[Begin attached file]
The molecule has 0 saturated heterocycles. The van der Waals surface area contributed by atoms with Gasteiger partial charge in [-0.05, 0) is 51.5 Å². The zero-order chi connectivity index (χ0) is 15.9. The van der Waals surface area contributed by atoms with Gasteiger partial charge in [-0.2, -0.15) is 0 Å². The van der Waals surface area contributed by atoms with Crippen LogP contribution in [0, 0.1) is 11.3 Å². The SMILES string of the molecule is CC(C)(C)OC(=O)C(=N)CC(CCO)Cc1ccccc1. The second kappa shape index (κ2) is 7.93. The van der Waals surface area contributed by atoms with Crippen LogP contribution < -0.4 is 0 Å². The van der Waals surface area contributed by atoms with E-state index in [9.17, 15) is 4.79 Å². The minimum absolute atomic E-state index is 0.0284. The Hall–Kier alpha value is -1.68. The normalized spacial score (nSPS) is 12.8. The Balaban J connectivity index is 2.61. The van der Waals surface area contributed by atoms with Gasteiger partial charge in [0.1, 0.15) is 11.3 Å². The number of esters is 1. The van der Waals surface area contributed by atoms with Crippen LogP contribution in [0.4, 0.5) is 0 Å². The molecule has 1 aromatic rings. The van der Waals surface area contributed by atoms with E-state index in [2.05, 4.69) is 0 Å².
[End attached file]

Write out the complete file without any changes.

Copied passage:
The molecule has 0 saturated heterocycles. The van der Waals surface area contributed by atoms with Gasteiger partial charge in [-0.05, 0) is 51.5 Å². The zero-order chi connectivity index (χ0) is 15.9. The van der Waals surface area contributed by atoms with Gasteiger partial charge in [-0.2, -0.15) is 0 Å². The van der Waals surface area contributed by atoms with Crippen LogP contribution in [0, 0.1) is 11.3 Å². The SMILES string of the molecule is CC(C)(C)OC(=O)C(=N)CC(CCO)Cc1ccccc1. The second kappa shape index (κ2) is 7.93. The van der Waals surface area contributed by atoms with Crippen LogP contribution < -0.4 is 0 Å². The van der Waals surface area contributed by atoms with E-state index in [9.17, 15) is 4.79 Å². The minimum absolute atomic E-state index is 0.0284. The Hall–Kier alpha value is -1.68. The normalized spacial score (nSPS) is 12.8. The Balaban J connectivity index is 2.61. The van der Waals surface area contributed by atoms with Gasteiger partial charge in [0.1, 0.15) is 11.3 Å². The number of esters is 1. The van der Waals surface area contributed by atoms with Crippen LogP contribution in [0.4, 0.5) is 0 Å². The molecule has 1 aromatic rings. The van der Waals surface area contributed by atoms with E-state index in [2.05, 4.69) is 0 Å².